Town officials in University Park made a move Monday night to address concerns regarding traffic safety. In a 7-0 vote, University Park Council members approved a new ordinance that will decrease the speed limit in school zones during the week.


The ordinance was initially introduced at the Oct. 3 meeting. It will reduce the speed limit in University Park school zones to 20 mph Monday through Friday from 6 a.m. to 8 p.m. 


Outside of school zones, the speed limit will remain at 25 mph. However, school zones in University Park extend a mile and a half away from a school. According to University Park town administrator David Deutsch, all of University Park is less than a mile and a half from either University Park Elementary School or Northwestern High School. “Therefore,” he said, “the ordinance applies town-wide.”


The new ordinance arrives after the town hired Lenhart Traffic Consulting to collect data to further understand the town’s speeding situation. During the last week in June, traffic counting tools were placed on several locations in town: Clagett Road, Van Buren Street, Pineway, College Heights Drive, 40th Ave. and Queens Chapel Road. 


In an August memo to the Traffic, Police and Public Safety Committee regarding the data, Deutsch concluded that most drivers were driving under the 25 mph speed limit. He also stated that it would be hard to determine if reducing the speed limit to 20 mph would change drivers’ behavior. 


Harvey Baker, University Park police chief, said that traffic safety has been talked about for years. He is happy that the new council has made it a priority to address it.


“I think it’s good,” Baker said. “We have a walkable town. And by that, I mean parents, kids, seniors [commute] through walking, riding and biking. Anything we can do to slow traffic down is helpful.”


According to Baker, traffic safety around the University Park area has been a concern of the town for the nearly four years he has worked there. Speed cameras were placed on East-West Highway and Adelphi Road in 2020, and then on Baltimore Avenue the following year.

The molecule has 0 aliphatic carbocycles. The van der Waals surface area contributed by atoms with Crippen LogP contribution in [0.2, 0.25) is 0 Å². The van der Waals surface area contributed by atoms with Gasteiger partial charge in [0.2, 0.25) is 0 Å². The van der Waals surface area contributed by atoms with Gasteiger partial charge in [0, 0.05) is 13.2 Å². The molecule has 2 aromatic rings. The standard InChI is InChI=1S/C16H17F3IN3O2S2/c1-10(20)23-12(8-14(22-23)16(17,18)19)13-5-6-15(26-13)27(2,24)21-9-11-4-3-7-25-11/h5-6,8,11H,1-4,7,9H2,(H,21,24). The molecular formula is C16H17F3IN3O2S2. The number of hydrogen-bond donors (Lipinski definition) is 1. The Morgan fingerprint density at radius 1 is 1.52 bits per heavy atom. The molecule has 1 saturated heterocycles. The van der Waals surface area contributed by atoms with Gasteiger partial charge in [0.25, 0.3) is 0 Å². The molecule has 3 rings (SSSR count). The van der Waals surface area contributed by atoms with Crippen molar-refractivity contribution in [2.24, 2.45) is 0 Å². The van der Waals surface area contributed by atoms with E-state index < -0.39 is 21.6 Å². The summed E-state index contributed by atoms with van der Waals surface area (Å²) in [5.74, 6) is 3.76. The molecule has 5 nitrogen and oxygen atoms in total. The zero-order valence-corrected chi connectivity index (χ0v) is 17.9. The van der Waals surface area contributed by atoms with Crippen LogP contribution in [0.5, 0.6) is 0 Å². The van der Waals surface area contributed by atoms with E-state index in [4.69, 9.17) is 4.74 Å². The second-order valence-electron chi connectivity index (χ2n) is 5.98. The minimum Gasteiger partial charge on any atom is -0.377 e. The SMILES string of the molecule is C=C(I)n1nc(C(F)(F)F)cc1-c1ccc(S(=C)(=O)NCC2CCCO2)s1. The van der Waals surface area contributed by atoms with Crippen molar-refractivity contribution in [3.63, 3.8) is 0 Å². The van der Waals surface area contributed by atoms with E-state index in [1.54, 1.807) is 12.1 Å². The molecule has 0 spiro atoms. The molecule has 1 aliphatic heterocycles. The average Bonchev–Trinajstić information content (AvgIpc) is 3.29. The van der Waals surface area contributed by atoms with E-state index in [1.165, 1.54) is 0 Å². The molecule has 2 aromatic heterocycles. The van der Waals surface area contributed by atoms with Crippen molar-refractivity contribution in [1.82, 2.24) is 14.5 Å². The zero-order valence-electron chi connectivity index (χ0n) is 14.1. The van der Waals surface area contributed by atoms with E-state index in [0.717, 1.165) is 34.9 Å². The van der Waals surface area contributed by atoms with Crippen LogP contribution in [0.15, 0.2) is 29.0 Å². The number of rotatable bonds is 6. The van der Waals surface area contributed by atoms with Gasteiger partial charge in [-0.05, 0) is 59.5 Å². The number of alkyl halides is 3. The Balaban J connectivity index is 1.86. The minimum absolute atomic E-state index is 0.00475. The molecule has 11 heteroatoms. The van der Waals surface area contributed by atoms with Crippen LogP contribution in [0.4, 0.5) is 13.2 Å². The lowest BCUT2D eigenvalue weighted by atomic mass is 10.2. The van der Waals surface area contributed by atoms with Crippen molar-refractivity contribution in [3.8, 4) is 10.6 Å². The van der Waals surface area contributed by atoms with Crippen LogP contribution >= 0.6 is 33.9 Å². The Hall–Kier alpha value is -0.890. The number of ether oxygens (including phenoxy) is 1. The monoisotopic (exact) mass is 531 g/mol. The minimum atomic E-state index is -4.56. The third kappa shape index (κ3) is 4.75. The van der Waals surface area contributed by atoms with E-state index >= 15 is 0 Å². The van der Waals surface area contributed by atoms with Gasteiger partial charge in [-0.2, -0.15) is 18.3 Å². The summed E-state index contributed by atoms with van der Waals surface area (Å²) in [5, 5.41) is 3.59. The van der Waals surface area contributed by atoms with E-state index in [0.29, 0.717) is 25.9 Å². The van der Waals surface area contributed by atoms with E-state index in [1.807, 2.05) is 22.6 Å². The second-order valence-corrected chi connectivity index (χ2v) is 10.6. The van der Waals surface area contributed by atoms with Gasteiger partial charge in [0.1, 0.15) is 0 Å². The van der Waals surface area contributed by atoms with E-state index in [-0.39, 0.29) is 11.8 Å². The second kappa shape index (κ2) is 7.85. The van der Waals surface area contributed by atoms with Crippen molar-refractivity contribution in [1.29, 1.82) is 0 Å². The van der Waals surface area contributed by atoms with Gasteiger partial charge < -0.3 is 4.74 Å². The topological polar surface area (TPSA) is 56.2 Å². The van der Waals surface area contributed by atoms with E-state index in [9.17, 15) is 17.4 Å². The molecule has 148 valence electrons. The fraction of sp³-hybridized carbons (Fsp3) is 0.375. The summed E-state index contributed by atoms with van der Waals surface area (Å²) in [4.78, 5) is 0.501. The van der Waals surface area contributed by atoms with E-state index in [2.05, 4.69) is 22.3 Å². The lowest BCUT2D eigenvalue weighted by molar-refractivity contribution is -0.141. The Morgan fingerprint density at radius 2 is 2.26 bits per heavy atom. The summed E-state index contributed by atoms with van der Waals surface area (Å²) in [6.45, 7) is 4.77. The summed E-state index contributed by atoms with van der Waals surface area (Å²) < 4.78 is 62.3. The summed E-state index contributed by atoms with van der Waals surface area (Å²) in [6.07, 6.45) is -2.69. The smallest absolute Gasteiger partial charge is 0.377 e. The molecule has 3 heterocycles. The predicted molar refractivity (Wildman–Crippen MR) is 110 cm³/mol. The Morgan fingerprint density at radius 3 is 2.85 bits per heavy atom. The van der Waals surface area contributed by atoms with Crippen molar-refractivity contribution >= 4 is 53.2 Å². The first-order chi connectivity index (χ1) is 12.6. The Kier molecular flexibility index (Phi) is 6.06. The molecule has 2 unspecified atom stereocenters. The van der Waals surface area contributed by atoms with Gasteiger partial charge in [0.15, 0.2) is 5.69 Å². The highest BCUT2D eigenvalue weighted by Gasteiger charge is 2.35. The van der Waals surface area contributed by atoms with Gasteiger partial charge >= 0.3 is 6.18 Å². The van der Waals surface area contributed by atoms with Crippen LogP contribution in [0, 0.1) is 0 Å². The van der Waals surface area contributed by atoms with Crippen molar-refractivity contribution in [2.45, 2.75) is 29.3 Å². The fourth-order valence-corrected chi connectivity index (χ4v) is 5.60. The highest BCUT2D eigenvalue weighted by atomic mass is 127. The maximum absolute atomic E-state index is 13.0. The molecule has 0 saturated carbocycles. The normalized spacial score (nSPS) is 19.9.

By slowing down the traffic on these roads,  Baker said that the amount of noise around the neighborhood has decreased.


“I’ve gotten feedback from residents and many are saying ‘man, it seems like the traffic has been slow,’” Baker said. “I don’t hear all the noise.” 


Verna Gehring, who has lived in University Park for more than 20 years, said that she is in favor of imposing a lower speed limit in school zones. Gehring believes that the speed limit would help officers, who she said are usually busy monitoring other schools along with their additional responsibilities from 6 a.m. to 8 p.m.


I’m at my daughter’s bus stop every day, and I watch cars speeding through the intersection [ Sheridan Street and 44th Avenue] as my daughter and other students wait for the bus,” Gehring said. “I’ve asked the University Park Police to come to the stop and ticket any speeders they observe.”


Deutsch said that the lower speed limit will be more about promoting safety than handing out tickets.  


“It’s really about promoting public safety, about having a community that demonstrates that it cares about public safety, and cares about pedestrians and children and folks walking their dog or riding their bicycles,” Deutsch said. 


According to Deutsch, the new ordinance will not take effect until 20 days after its approval date. New signs will be installed by the public works department with the updated speed limit.